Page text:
“The staff of Project Censored presents their annual compilation of the previous year’s 25 stories most overlooked by the mainstream media along with essays about censorship and its consequences. The stories include an 813% rise in hate and anti-government groups since 2008, human rights violations by the US Border Patrol, and Israeli doctors injecting Ethiopian immigrants with birth control without their consent. Other stories focus on the environment, like the effects of fracking and Monsantos GMO seeds. The writers point out misinformation and outright deception in the media, including CNN relegating factual accounts to the “opinion” section and the whitewashing of Margaret Thatcher’s career following her death in 2013, unlike Hugo Chavez, who was routinely disparaged in the coverage following his death. One essay deals with the proliferation of “Junk Food News,” in which “CNN and Fox News devoted more time to ‘Gangnam Style’ than the renewal of Uganda’s ‘Kill the Gays’ law.” Another explains common media manipulation tactics and outlines practices to becoming a more engaged, free-thinking news consumer or even citizen journalist. Rob Williams remarks on Hollywood’s “deep and abiding role as a popular propaganda provider” via Argo and Zero Dark Thirty. An expose on working conditions in Chinese Apple factories is brutal yet essential reading. This book is evident of Project Censored’s profoundly important work in educating readers on current events and the skills needed to be a critical thinker.” -Publisher’s Weekly said about Censored 2014 (Oct.)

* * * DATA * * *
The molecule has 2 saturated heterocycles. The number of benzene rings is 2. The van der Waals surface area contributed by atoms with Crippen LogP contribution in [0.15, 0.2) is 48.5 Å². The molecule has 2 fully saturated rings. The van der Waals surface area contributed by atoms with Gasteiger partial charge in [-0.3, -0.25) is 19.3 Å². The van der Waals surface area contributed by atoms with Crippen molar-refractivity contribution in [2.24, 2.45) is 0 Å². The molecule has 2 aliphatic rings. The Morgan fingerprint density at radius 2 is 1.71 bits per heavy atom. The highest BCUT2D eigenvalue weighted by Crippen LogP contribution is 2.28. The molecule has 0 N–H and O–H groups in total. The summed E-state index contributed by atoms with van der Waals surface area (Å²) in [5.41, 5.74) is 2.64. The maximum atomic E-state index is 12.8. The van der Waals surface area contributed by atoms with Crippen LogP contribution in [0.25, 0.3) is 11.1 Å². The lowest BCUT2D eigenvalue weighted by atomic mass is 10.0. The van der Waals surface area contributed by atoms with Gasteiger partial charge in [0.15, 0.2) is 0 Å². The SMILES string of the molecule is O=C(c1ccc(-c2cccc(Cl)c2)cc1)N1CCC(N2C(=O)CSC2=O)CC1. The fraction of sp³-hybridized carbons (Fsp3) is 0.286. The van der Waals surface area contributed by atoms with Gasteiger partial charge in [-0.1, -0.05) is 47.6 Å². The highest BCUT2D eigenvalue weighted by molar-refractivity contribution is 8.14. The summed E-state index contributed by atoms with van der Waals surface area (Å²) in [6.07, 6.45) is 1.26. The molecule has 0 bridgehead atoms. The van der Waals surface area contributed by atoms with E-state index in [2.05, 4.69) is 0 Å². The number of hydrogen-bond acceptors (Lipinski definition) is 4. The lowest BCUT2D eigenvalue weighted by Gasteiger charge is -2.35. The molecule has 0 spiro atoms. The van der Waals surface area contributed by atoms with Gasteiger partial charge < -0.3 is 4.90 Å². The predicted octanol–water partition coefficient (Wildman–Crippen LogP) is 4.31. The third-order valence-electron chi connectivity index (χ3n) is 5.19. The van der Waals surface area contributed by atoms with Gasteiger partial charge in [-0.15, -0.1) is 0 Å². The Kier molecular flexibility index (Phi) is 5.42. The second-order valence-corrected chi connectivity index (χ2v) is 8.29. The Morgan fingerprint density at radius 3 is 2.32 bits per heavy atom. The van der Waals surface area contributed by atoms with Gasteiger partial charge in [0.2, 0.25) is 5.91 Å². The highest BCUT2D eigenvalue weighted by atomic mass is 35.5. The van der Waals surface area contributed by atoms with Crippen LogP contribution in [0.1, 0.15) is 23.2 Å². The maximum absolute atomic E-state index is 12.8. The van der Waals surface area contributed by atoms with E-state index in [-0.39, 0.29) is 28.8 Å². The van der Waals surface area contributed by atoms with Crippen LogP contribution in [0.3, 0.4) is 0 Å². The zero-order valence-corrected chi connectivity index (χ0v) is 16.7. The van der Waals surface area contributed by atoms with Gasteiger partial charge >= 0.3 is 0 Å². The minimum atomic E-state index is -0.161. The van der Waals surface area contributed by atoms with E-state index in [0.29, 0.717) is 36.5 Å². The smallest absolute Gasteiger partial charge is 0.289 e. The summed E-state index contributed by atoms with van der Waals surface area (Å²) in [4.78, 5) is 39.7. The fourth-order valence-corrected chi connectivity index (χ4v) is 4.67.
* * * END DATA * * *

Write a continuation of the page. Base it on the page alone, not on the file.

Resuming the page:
“Most journalists in the United States believe the press here is free. That grand illusion only helps obscure the fact that, by and large, the US corporate press does not report what’s really going on, while tuning out, or laughing off, all those who try to do just that. Americans–now more than ever–need those outlets that do labor to report some truth. Project Censored is not just among the bravest, smartest, and most rigorous of those outlets, but the only one that’s wholly focused on those stories that the corporate press ignores, downplays, and/or distorts. This latest book is therefore a must read for anyone who cares about this country, its tottering economy, and–most important– what’s now left of its democracy.” –Mark Crispin Miller, author, professor of media ecology, New York University.